- Political risks in Greece once again unsettle financial markets
- US job openings climb to second highest level in 14 years
- Tax hike a larger drag than expected for Japan’s economy, but prospects going forward more positive
Greece: political risks flare up
One of the risks for 2015 – the election of a new Greek President – has been brought forward. The process, which could potentially trigger elections early next year if unsuccessful, was scheduled for the first quarter, but will now take place later this month. A majority of 180 votes in the 300 seat parliament will be needed to elect the new President, while the coalition has 155. Greek markets tumbled and investor sentiment softened. This reflects the fear that early elections will result in the Syriza party coming into government. It is against the economic adjustment programme.
The Eurogroup has given Greece a two-month extension for its programme, which had been due to expire at year-end. Greece needs to complete certain reforms to obtain the last tranche of its programme. In addition, given its financing needs it probably need a precautionary credit line, which will also be conditional. The risk is that an unfriendly government could put Greece’s financing and hence financial stability at risk.
Still, it may not come to that. We think it is most likely that independents and deputies from other parties will help to elect the new President, which would mean elections would be unnecessary before 2016. In addition, even if there is an early election, a Syriza government might be more constructive than it appears. Over recent months, it has toned down its rhetoric, and softened its general stance, against the programme.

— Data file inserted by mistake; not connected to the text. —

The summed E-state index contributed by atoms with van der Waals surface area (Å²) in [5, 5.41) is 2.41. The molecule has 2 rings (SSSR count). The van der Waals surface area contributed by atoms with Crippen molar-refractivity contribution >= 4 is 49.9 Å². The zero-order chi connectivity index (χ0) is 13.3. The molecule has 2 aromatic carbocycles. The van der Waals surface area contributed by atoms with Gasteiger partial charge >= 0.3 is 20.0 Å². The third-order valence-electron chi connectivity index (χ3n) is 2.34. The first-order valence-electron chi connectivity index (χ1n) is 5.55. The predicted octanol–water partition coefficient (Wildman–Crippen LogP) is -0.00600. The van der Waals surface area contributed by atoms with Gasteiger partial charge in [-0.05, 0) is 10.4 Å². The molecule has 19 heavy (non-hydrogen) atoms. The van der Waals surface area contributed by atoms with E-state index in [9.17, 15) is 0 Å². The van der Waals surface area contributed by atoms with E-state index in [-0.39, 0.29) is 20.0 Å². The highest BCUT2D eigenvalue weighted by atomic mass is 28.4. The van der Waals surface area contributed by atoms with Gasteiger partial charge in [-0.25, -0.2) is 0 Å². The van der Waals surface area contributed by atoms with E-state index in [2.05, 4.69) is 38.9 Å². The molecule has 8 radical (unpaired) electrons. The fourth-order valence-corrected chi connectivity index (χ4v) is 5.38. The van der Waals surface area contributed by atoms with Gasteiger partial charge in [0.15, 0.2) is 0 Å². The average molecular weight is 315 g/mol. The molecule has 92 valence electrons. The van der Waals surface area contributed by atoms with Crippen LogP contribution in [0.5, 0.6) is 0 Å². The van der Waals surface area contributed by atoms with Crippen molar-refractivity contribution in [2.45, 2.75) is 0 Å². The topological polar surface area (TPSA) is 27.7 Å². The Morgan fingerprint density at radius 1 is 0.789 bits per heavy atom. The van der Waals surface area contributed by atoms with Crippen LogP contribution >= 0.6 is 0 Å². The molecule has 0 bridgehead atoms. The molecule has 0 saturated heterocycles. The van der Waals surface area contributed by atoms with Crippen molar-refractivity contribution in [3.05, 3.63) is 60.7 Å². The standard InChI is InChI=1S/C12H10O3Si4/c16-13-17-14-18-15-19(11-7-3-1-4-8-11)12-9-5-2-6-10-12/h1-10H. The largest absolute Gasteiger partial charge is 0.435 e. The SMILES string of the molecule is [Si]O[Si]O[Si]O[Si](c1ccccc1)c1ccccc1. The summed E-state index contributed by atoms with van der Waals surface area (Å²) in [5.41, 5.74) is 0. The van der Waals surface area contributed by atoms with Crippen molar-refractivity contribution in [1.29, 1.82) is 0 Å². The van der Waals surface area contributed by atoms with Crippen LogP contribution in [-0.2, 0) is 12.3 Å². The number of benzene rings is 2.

US job openings climb to second highest level in 14-years
After a solid labour market report in November, another encouraging report showed increasing turnover in the labour market. In the past months data that measure the flows in the labour market, such as the quits and the hiring rates have been gradually improving. Hirings increased to 3.6% in October from 3.4% the previous month, while quitters have increased to 2% up from 1.8%. This suggests that workers are quitting their jobs because they find the labour market healthy enough to search for better opportunities. This is reflected in the increasing number of positions that are being filled. This increased dynamism should push up wage growth.
Tax hike a larger drag than expected for Japan’s economy
After a large jump in Japan’s first quarter GDP, two quarters of sharp contraction have followed. On Monday, contrary to expectations, the initial estimate of third quarter GDP growth was adjusted further down to -1.9% qoq annualized from -1.6% qoq. The revision came mainly from the capex side and inventory figures. The decision to postpone the second sales tax hike scheduled for October 2015 to April 2017 seems more than reasonable since the first tax hike is the main factor behind the slump. Indeed the drag from the tax hike on domestic private demand, mainly consumption and residential investment was much larger than expected.
Japan’s outlook more positive
We don’t expect that this data will change the outcome of the poll on December 14, which should confirm a majority for the ruling Liberal Democratic Party. After these elections we think that the government will come out with a stronger mandate to implement the necessary reforms, as well as to do whatever it takes to support the economy. On top of this we expect that the fall in energy prices to support consumption and the decline in the yen to boost exporters. The low inflation outlook and the risks of a return of deflation suggest that a further stepping up of monetary stimulus is a distinct possibility. This all should lift Japan out of the recession going forward.